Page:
It was just another day at home in quarantine with the kids. Jen had been trying to establish some semblance of a routine (mealtimes, playtimes, art times . . .), but the days felt so looong.
Her kids, Peter and Avery, were feeling the length of the days, too, especially Peter, who was rather sensitive to Jen’s own stress over the past several months.
And now, Jen could see Peter’s kettle starting to boil. The burden of feeling mom’s stress coupled with his own loss of routine and normalcy made Avery’s simple act just too much to bear.
With Peter already feeling on the verge of a blowout, Avery tapped him on the shoulder to get his attention. Without thinking, Peter turned around immediately and pushed her with all his might. Avery fell backward hitting her head on the hard floor, causing her to let out an ear-piercing scream.
Jen immediately came running to find Avery screaming with an already large bump growing on her head and Peter crying next to her. And upon encountering the scene, a flood of heat raced from her stomach to her head and straight out of her mouth.
Without thinking, Jen began yelling at Peter. “What did you do?! How could you do this to your sister?!!!”
Peter sat with his knees pulled to his chest and arms wrapped around his legs, rocking back and forth as Jen helped comfort Avery and tended to the bump on her head.
Both Peter and Jen had very common and predictable reactions to their own differing circumstances.
While predictable, Jen’s reaction was not what Peter needed in that moment. He knew it and she knew it.
What was it that made Peter just snap like that? And what made Jen react like she did, yelling at Peter?
There’s something at play here that, if you understand how it works, can turn your uncontrolled reactions into more thoughtful, loving responses.
What I’m talking about is something I like to call your “threat radar”. You have it, your child has it, we ALL have it.
And by threat radar, I mean an automatic process in the brain whereby your brain constantly scans your environment for threats, big or small. Once your brain detects a threat, your threat radar says “DING DING DING!!! THREAT!!!”.
Now that your brain is shouting threat, your entire body gets ready to take it on. Your muscles tense, your heart rate increases and you are ready to rage. Or you become completely numb and shut down, retreating away from the threat.
Because your brain is so busy getting ready for the threat, your thinking, reasoning, problem-solving, and abilities to have any sort of moral compass are now completely offline. You simply cannot be your best self. All of your energy is going toward responding to that threat.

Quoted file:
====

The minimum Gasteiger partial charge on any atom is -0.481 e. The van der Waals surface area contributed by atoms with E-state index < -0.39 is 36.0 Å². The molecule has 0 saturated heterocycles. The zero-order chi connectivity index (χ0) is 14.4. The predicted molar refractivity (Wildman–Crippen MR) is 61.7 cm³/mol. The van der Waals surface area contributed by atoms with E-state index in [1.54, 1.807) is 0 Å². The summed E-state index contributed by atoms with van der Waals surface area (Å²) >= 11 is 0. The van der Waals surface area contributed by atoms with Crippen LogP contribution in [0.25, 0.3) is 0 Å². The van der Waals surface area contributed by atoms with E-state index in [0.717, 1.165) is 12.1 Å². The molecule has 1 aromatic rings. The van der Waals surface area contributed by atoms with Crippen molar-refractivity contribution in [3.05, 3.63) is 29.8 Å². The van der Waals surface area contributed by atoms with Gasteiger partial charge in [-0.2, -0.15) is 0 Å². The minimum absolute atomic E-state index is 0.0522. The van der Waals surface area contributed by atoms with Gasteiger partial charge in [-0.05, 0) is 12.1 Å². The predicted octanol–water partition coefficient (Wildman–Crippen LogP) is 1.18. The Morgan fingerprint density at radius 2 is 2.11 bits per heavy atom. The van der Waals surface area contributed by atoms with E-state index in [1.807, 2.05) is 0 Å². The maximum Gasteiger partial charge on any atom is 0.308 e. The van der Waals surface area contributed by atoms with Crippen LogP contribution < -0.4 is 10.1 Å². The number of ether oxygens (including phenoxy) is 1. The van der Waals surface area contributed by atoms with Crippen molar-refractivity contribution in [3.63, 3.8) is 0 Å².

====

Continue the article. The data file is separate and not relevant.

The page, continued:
The technical name for this threat radar is “neuroception”, a process and term noted by famed university scientist, Stephen Porges, as a part of his polyvagal theory.
The interesting thing about our threat radar is that it can be quite sensitive. It’s a lot more likely to detect a threat if we’re tired, irritable, hungry, or many, many other reasons that can be unique to each one of us. And all of a sudden, the slightest little thing can feel HUGE and overwhelming.
Back to Peter and his mother Jen.
Given Peter’s underlying stress and worry about his mother and his own lack of routine that brings him a sense of safety and security, his threat radar was on high alert. So, when Avery innocently tapped him on the shoulder, his overly active threat radar said “THREAT!!!” and immediately went into action, pushing Avery over.
Peter’s threat radar went off without him even trying. Due to his low reserves and already stressed out state, Avery’s simple tap felt like a punch in the face.
While it may have looked like a malicious act toward his sister, do you think Peter thought about this or deliberately planned to hurt Avery so badly? No he did not. He reacted to the threat instead of responding with his thinking brain.
Now when Jen heard Avery’s terrifying scream coupled with the sight of her daughter in so much pain after weeks and weeks of being confined at home with her kids, her threat radar immediately went up and said the same thing as Peter’s: “THREAT!!!”
Jen’s threat radar went off just like Peter’s and she reacted to it as if she WAS threatened instead of seeing Peter’s reaction for what it was. He was reacting as well, but thanks to his still maturing brain, didn’t have the resources or skills to notice this and do something different with his behavior.
When you see that both Peter’s and Jen’s threat radars were driving them to react in ways they didn’t want to, you can also see that there is another way to handle it. By understanding this automatic neural process, you can understand your child’s behavior more compassionately and gain more control over your own reactions as a parent.
“Do the best you can until you know better. Then when you know better, do better.”
Simply knowing what is going on in your brain is extremely powerful and empowering as a parent as you can then make positive changes to respond to your child with more support and compassion.
Now that you “know better”, in the next post, I will talk about how to “do better”. I will give you some concrete ways that you can respond in the moment the next time your threat radar goes off. I will also give you some long-term strategies that will make your threat radar less reactive in general.
By understanding what your brain is doing you are empowered to change its course and develop new patterns and habits that connect you and your child, making you a more effective parent.